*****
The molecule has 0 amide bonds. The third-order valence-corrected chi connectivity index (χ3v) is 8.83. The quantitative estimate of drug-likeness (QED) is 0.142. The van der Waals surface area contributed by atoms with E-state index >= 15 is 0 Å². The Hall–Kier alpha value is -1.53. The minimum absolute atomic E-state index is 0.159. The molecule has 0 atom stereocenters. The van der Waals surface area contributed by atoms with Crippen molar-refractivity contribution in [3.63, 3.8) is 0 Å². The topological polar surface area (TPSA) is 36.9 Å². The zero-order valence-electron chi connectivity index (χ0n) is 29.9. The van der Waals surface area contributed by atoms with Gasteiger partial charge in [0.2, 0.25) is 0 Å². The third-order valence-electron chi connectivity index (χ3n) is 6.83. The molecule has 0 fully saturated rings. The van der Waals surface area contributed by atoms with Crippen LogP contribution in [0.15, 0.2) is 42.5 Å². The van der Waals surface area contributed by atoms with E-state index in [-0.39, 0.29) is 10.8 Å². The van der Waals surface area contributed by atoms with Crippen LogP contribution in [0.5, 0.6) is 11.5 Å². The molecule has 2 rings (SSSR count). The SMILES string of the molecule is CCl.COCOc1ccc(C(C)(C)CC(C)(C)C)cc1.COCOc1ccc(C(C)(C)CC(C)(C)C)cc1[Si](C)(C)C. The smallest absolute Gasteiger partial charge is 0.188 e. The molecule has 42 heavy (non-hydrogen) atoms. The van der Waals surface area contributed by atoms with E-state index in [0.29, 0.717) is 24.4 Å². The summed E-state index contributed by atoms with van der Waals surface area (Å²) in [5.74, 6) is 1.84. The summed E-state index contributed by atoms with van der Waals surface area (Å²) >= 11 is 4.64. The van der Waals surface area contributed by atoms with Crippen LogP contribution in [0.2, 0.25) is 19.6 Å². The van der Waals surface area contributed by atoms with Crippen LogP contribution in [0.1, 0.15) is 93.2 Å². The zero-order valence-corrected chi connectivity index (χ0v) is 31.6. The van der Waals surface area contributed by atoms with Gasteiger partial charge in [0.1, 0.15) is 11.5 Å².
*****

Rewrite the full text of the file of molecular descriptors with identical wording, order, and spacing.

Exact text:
The molecule has 0 amide bonds. The third-order valence-corrected chi connectivity index (χ3v) is 8.83. The quantitative estimate of drug-likeness (QED) is 0.142. The van der Waals surface area contributed by atoms with E-state index >= 15 is 0 Å². The Hall–Kier alpha value is -1.53. The minimum absolute atomic E-state index is 0.159. The molecule has 0 atom stereocenters. The van der Waals surface area contributed by atoms with Crippen molar-refractivity contribution in [3.63, 3.8) is 0 Å². The topological polar surface area (TPSA) is 36.9 Å². The zero-order valence-electron chi connectivity index (χ0n) is 29.9. The van der Waals surface area contributed by atoms with Gasteiger partial charge in [0.2, 0.25) is 0 Å². The third-order valence-electron chi connectivity index (χ3n) is 6.83. The molecule has 0 fully saturated rings. The van der Waals surface area contributed by atoms with Crippen LogP contribution in [0.15, 0.2) is 42.5 Å². The van der Waals surface area contributed by atoms with E-state index in [-0.39, 0.29) is 10.8 Å². The van der Waals surface area contributed by atoms with Crippen LogP contribution in [0.5, 0.6) is 11.5 Å². The molecule has 2 rings (SSSR count). The SMILES string of the molecule is CCl.COCOc1ccc(C(C)(C)CC(C)(C)C)cc1.COCOc1ccc(C(C)(C)CC(C)(C)C)cc1[Si](C)(C)C. The smallest absolute Gasteiger partial charge is 0.188 e. The molecule has 42 heavy (non-hydrogen) atoms. The van der Waals surface area contributed by atoms with E-state index in [0.29, 0.717) is 24.4 Å². The summed E-state index contributed by atoms with van der Waals surface area (Å²) in [5.74, 6) is 1.84. The summed E-state index contributed by atoms with van der Waals surface area (Å²) >= 11 is 4.64. The van der Waals surface area contributed by atoms with Crippen LogP contribution in [0.2, 0.25) is 19.6 Å². The van der Waals surface area contributed by atoms with Crippen LogP contribution in [0.1, 0.15) is 93.2 Å². The zero-order valence-corrected chi connectivity index (χ0v) is 31.6. The van der Waals surface area contributed by atoms with Gasteiger partial charge in [0.1, 0.15) is 11.5 Å².